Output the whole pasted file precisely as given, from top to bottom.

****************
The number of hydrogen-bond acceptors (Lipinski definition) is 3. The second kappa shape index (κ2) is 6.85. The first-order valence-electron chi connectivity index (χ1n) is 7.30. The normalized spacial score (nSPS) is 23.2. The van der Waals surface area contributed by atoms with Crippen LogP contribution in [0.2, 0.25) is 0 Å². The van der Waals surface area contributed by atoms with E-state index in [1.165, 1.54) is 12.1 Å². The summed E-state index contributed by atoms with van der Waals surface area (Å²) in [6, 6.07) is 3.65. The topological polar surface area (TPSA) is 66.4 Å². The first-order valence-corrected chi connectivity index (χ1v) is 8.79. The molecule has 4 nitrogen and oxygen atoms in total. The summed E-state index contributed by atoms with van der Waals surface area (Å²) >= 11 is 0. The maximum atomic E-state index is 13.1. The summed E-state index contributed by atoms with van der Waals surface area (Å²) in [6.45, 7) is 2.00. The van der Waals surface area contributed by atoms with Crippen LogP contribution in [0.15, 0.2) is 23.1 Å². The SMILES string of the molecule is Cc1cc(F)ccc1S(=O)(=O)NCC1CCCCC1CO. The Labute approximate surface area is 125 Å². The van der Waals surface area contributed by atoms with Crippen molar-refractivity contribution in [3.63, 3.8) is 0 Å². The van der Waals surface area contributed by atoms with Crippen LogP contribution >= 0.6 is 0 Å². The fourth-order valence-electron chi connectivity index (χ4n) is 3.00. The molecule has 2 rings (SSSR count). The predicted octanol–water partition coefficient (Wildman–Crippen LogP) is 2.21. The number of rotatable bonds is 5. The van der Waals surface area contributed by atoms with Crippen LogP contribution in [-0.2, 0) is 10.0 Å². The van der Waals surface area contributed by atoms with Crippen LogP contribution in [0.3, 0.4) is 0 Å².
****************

The number of hydrogen-bond acceptors (Lipinski definition) is 3. The second kappa shape index (κ2) is 6.85. The first-order valence-electron chi connectivity index (χ1n) is 7.30. The normalized spacial score (nSPS) is 23.2. The van der Waals surface area contributed by atoms with Crippen LogP contribution in [0.2, 0.25) is 0 Å². The van der Waals surface area contributed by atoms with E-state index in [1.165, 1.54) is 12.1 Å². The summed E-state index contributed by atoms with van der Waals surface area (Å²) in [6, 6.07) is 3.65. The topological polar surface area (TPSA) is 66.4 Å². The first-order valence-corrected chi connectivity index (χ1v) is 8.79. The molecule has 4 nitrogen and oxygen atoms in total. The summed E-state index contributed by atoms with van der Waals surface area (Å²) >= 11 is 0. The maximum atomic E-state index is 13.1. The summed E-state index contributed by atoms with van der Waals surface area (Å²) in [6.45, 7) is 2.00. The van der Waals surface area contributed by atoms with Crippen LogP contribution in [0.15, 0.2) is 23.1 Å². The SMILES string of the molecule is Cc1cc(F)ccc1S(=O)(=O)NCC1CCCCC1CO. The Labute approximate surface area is 125 Å². The van der Waals surface area contributed by atoms with Crippen molar-refractivity contribution in [3.63, 3.8) is 0 Å². The van der Waals surface area contributed by atoms with Crippen LogP contribution >= 0.6 is 0 Å². The fourth-order valence-electron chi connectivity index (χ4n) is 3.00. The molecule has 2 rings (SSSR count). The predicted octanol–water partition coefficient (Wildman–Crippen LogP) is 2.21. The number of rotatable bonds is 5. The van der Waals surface area contributed by atoms with Crippen LogP contribution in [-0.2, 0) is 10.0 Å². The van der Waals surface area contributed by atoms with Crippen LogP contribution in [0.3, 0.4) is 0 Å².